It’s with a heavy heart and sense of real disappointment that Britt and I have to let you, our friends, know that previous plans to serve asylum seekers in the home we moved into purposely for are now no longer able to go ahead.
In May we stumbled across an old disused Catholic Convent in our neighborhood and instantly fell in love with it. We imagined all the possibilities that existed in a house with 10 rooms to serve those in need of a home and a community. At the same time my wife was offered a job working with asylum seekers in a Community Detention program aimed at providing safe and humane alternatives to detention centers and offshore processing for families and children. It seemed the perfect fit. And so we readied the house, prepared the rooms, made the relevant connections to local service providers and along the way received countless offers of help and assistance in the form of furniture, appliances, time and energy from you guys, our friends and families.
Well after months of waiting in a state of limbo, thanks largely to morally questionable changes in Australia’s policy towards asylum seekers and a complete lack of commitment or clarity from the bureaucrats involved, we have finally had to pull the plug.
What’s worst about all of this is not what we’ve lost personally – although it is considerable as it includes our house, Britt’s job and the last 5 months we’ve spent with all of you preparing and praying for this – but what it means for those we never got to help.
We had an opportunity as a community and as a nation, to welcome at least some of those who have had to flee the unspeakable violence, persecution and upheaval that goes with jumping on a boat, and to instead provide for them some resemblance of normality and peace. Instead of being thrown in a detention center behind barb wires or shipped off to a tiny speck in the Pacific Ocean ‘out of sight and out of mind’ often for years on end, they could have lived with us. We wanted this not because of our own political reasons or what we stood to gain but simply to be able say to these people, “We know what you’ve been through and we want to welcome you and help you.” We know many of you want the same. And yet now, because of political expediency and baffling bureaucratic decision making, this opportunity has been lost.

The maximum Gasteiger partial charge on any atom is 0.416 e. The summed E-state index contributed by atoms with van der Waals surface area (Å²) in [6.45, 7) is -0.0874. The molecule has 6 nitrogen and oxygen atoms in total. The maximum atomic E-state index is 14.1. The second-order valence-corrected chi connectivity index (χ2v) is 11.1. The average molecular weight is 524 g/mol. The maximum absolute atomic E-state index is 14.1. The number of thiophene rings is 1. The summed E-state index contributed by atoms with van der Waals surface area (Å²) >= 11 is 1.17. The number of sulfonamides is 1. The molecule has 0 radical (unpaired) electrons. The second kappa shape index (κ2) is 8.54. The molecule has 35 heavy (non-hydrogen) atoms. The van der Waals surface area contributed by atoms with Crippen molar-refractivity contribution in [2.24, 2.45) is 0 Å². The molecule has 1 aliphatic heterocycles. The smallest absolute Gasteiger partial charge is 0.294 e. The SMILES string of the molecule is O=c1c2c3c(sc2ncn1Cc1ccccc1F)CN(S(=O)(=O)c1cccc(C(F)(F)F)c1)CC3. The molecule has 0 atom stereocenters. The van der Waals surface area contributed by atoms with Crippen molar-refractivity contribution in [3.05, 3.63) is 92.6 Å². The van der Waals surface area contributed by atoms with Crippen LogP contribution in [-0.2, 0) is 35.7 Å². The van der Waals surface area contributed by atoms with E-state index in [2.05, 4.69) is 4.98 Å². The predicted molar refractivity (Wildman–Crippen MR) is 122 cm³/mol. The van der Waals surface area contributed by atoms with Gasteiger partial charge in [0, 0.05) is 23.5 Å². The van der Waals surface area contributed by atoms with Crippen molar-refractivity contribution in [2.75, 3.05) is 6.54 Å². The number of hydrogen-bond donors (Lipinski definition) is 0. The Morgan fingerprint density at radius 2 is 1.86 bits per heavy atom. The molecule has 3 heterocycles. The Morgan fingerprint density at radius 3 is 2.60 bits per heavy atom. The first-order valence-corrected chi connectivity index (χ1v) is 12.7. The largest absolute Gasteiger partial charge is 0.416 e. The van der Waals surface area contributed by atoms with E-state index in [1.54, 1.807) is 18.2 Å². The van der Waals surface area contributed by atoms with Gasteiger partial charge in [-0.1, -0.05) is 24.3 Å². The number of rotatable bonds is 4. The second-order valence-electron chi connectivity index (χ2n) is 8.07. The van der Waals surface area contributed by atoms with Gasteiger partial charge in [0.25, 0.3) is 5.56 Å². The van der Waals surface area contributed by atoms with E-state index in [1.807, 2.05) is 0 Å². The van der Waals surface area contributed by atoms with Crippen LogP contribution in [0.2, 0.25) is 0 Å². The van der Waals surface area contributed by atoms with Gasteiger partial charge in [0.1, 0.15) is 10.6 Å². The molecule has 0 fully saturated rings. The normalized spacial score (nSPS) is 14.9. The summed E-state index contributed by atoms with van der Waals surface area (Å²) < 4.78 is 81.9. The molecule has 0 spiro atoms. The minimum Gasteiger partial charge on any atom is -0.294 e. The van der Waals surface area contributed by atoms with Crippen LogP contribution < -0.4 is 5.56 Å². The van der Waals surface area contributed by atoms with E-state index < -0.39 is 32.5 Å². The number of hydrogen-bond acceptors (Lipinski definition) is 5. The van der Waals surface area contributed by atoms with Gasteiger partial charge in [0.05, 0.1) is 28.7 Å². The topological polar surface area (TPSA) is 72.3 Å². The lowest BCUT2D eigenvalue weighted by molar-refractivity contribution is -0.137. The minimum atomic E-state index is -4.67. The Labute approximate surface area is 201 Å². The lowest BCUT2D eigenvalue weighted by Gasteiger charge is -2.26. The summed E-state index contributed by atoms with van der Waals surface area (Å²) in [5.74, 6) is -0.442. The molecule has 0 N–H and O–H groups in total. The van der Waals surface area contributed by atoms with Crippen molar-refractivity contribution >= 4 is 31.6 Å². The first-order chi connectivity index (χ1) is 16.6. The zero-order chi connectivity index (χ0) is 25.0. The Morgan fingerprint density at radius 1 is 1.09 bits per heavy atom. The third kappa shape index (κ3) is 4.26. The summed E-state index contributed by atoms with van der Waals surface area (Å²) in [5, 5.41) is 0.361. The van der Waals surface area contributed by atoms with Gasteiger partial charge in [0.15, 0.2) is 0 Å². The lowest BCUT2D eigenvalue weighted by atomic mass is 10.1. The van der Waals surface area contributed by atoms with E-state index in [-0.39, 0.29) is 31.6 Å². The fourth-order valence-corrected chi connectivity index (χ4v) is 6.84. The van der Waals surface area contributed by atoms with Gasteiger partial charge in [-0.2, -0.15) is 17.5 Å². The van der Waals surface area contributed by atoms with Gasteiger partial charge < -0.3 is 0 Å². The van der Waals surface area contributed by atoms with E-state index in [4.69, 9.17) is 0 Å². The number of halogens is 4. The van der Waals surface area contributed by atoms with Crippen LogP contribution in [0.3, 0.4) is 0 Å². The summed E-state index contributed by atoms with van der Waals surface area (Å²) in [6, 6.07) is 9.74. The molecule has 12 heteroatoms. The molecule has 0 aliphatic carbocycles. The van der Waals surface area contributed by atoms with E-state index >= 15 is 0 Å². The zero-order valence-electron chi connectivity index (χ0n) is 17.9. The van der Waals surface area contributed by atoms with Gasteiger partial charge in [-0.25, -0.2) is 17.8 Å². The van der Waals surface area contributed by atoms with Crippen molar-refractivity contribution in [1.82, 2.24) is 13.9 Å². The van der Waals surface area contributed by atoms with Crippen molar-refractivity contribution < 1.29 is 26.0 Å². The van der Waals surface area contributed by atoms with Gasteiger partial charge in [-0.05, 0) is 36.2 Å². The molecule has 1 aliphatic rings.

To be honest, we are not sure what we’re going to do next. We’re still figuring that out but we’re not anxious or concerned, after all we have the security of knowing we’ll land on our feet, living as we do in the ‘lucky country’ where we have more than enough to take care of our needs and pursue our next set of goals. I just wish the same could be said for the asylum seekers we are now unable to help.
But then again, doesn’t this entire situation just typify the plight of the asylum seeker and the refugee?
They are people who have lost everything, including any sense of security or certainty. They are the ones nobody seems to want or know what to do with. And now our country has a policy of ‘deterrence’, which basically equates to making the prospect of coming to Australia, seem so bad for these people, that it would appear better off to stay put and take their chances in a country where their lives and livelihoods are at risk.
One thing is for sure, we are not going to let this experience in any way dampen or discourage our steadfast commitment to helping those most poorly treated and ignored by our society.
When you throw your lot in with those living on the edges you’ve got to expect your own lives to get a bit messy. We don’t resist this but rather embrace it and we’re incredibly confident that this is how it’s meant to be when we follow Jesus, a guy who himself admitted his own homelessness and sacrifices were all just part and parcel in serving those He loved.
Our hope is that despite not having to been able to ‘physically’ house the asylum seekers that our actions have humbly helped to inspire others that there is an alternative to the way we currently treat asylum seekers and that another way is possible based on love, compassion and an attitude of ‘welcoming’ rather than ‘deterring’.
Thanks for all your love and support.
Matt and Britt
Ps. Keep up the fight by getting on board with Welcome to Australia, a phenomenal campaign engaged in powerful actions to change this country’s conversation on asylum seekers and refugees.
A note for those who have donated goods to the house: We are still trying to ensure the house is available for refugees in the community potentially through another service provider. We will let you know as soon as we find out. However, if you would like any of your donated furniture or goods back, we understand. Please email Britt at email@example.com and we will organize this.